In Pursuit of Self Care
As published in the San Francisco Bay Times, July 24, 2019
By Brett Andrews
As I was preparing to write this article, two things quickly became clear to me: I knew what I wanted to write, but did not necessarily know how to write about it—the very important and seemingly ever-elusive practice of self-care. How do I write about something in which I have read about extensively over the years, and yet have had modest success (at best) in the actual practice? Many of us have burned through various self-help books and daily practices in an effort to bring greater focus and meaning to our lives, or are seeking to lessen our stress and to be more grateful.
Don’t get me wrong; I have gotten a kernel of goodness from every book that I have read—The Artist’s Way, The Power of Now, The Four Agreements, Seven Spiritual Laws to Success, A Road Less Traveled, Conversations with God (1,2 & 3), among many others. Still, there seems to be a disconnect between an endless quest to care for oneself and the fleeting, euphoric feeling one gets as a result of a meditation or a reading that deepens our consciousness, or the yoga stretch that releases endorphins that transport us to another place in time.
Regularly, I encourage the staff of PRC to take care of themselves, recognizing how challenging nonprofit work can be at times. These words are easily said, and equally difficult to enact in one’s life. So, what are some of the barriers that could prevent us from practicing good self-care? Lack of time is certainly a factor. Also, increasing family and work responsibilities can certainly get in the way. I believe it is even deeper than that. While this is not a new concept, I propose reframing the whole idea of self-care around self-worth.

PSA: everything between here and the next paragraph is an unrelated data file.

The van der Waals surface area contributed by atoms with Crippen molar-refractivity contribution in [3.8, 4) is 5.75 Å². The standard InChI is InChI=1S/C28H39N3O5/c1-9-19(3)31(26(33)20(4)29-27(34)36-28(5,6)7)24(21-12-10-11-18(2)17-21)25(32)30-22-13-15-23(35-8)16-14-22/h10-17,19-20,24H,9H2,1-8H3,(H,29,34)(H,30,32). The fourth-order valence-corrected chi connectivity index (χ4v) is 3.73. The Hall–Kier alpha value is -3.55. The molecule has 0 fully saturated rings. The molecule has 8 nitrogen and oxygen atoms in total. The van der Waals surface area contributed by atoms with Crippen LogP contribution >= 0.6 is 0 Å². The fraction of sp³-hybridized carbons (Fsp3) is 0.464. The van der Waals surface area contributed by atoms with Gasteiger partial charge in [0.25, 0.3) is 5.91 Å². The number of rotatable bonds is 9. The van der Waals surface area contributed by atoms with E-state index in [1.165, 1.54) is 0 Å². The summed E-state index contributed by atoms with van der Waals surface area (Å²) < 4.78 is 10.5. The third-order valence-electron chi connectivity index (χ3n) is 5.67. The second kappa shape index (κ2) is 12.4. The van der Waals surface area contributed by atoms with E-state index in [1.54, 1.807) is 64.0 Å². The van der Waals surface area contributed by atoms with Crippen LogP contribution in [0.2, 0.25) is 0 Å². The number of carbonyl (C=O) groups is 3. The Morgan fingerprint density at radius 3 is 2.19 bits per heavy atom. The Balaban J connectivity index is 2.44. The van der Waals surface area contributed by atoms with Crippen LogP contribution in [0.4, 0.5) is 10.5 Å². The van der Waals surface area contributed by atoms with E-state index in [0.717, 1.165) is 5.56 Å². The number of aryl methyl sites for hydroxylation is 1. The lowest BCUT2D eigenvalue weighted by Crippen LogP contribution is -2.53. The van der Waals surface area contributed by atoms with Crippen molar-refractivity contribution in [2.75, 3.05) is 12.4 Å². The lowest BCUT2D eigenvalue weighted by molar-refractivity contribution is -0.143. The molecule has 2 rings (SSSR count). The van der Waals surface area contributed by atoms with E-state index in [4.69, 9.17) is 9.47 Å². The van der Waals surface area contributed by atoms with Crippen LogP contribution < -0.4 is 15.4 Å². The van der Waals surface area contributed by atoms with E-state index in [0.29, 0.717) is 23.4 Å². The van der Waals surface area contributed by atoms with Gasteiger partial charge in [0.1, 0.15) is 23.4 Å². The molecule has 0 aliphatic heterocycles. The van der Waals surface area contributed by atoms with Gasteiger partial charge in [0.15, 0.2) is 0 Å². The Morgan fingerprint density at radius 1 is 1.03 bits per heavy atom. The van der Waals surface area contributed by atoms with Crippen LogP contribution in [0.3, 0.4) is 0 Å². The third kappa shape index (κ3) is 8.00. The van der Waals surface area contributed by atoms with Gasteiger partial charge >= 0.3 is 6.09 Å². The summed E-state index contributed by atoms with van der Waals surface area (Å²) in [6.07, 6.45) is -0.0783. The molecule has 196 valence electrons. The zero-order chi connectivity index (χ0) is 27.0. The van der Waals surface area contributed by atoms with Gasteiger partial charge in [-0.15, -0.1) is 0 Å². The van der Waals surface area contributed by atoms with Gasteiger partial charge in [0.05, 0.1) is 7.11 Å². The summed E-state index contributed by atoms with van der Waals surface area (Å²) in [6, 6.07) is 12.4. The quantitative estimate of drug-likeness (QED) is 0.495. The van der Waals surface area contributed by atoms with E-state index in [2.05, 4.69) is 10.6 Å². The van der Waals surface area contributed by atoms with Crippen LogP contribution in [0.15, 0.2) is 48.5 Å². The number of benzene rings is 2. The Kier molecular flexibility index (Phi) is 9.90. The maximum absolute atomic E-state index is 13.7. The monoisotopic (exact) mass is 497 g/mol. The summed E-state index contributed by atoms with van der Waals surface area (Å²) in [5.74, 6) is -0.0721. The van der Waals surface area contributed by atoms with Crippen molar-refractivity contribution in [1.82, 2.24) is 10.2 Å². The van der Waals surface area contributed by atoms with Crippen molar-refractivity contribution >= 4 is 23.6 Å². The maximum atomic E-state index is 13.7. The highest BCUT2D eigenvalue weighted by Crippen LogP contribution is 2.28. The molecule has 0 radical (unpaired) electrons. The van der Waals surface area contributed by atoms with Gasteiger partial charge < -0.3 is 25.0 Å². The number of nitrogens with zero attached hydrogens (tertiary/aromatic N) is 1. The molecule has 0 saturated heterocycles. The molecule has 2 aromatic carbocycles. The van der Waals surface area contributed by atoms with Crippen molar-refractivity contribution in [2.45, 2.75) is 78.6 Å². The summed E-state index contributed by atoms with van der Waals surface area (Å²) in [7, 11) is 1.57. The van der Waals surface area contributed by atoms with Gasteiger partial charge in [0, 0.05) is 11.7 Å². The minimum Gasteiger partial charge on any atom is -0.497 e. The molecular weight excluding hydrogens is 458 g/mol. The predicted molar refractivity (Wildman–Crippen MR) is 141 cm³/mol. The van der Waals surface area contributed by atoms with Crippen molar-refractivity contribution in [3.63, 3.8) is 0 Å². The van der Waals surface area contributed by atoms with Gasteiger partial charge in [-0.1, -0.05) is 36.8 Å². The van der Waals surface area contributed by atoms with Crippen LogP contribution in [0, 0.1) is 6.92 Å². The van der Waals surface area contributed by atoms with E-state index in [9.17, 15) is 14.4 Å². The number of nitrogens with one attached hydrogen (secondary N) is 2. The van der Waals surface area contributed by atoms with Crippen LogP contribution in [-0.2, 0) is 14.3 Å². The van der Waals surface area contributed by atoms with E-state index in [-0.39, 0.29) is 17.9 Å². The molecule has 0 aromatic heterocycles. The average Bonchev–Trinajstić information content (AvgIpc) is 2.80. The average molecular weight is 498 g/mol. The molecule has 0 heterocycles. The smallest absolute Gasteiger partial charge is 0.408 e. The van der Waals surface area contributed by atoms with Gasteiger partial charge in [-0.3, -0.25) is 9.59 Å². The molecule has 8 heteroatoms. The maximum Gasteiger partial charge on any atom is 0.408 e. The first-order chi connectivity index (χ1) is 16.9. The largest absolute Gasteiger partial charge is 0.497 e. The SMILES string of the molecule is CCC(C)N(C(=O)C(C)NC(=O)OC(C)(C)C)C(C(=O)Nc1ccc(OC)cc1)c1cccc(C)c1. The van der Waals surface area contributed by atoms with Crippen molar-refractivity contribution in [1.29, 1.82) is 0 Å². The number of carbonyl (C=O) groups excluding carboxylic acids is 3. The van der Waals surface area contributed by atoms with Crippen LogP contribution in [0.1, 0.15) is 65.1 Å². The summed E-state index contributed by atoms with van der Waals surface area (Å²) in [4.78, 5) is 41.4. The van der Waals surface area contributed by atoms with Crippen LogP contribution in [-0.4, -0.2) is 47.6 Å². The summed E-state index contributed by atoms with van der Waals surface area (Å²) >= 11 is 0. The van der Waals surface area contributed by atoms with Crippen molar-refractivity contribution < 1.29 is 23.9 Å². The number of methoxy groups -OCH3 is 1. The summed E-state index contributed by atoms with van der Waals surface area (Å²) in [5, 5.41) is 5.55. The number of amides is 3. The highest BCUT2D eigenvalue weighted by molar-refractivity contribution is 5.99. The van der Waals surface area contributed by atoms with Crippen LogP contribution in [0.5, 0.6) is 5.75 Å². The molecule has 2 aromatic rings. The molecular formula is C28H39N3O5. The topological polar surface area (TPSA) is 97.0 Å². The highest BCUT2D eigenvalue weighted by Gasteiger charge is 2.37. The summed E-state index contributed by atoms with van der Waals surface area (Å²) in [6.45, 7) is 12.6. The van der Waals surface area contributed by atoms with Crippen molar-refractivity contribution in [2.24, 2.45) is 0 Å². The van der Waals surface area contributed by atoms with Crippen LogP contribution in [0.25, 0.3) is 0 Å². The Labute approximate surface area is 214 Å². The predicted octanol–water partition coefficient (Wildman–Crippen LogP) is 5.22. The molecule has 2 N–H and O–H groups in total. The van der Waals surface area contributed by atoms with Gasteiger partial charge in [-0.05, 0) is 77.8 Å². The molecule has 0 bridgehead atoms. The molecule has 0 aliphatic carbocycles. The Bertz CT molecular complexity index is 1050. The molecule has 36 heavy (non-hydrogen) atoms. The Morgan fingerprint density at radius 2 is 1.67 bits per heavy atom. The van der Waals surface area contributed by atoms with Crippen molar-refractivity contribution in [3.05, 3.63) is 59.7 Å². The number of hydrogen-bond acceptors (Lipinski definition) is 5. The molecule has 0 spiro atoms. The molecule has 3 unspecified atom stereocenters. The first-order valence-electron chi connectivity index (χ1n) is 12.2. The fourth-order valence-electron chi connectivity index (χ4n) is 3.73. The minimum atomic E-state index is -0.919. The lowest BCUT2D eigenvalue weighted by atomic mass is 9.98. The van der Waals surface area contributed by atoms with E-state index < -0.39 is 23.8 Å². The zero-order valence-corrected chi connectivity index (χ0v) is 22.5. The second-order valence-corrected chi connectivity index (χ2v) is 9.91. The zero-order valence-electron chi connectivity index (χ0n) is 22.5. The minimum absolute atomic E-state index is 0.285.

First, a little goes a long way. Our lives often have become an endless stream of emails, texts, conference calls and meetings. From the moment we wake, we are on the move, often responding to various dispatches, while hustling from place to place. If we allow ourselves the time, it only takes a minute or two to place ourselves in a mindful space of gratitude and being. In the morning, before we leave our beds, let’s take a moment: close your eyes and say, “Thank you.” Throughout the day, as often as we can, let’s look to the sky and smile—it represents a world of infinite possibilities. And, in the evening, let us slow down and enjoy our meals, appreciating the bounty of the earth.
Second, the journey itself is the real goal. From an early age, we are taught to aspire to be something great, to achieve at the highest level, to reach for the stars and grab the brass ring. Little value is placed on the journey we all must embark upon—the path is as important as our accomplishments. It is important to recognize that we learn some of our most important life lessons along the path of our noble life expedition.
Third, we are worth self-care. We often view each other and ourselves through the lens of our own self-worth. One moment we can see ourselves standing on the top of a mountain, and the next, sitting in a valley. Frankly, it’s all too arbitrary for my taste, and yet I find myself vacillating between these extremes on a regular basis. And while we may not be able to fully control the seemingly endless and increasing ways that the world imposes its projections of worth and success upon us, we can strive to be happy. And that may be the best self-care of all. With that, I leave you with an excerpt from Max Ehrmann’s life poem, “Desiderata”: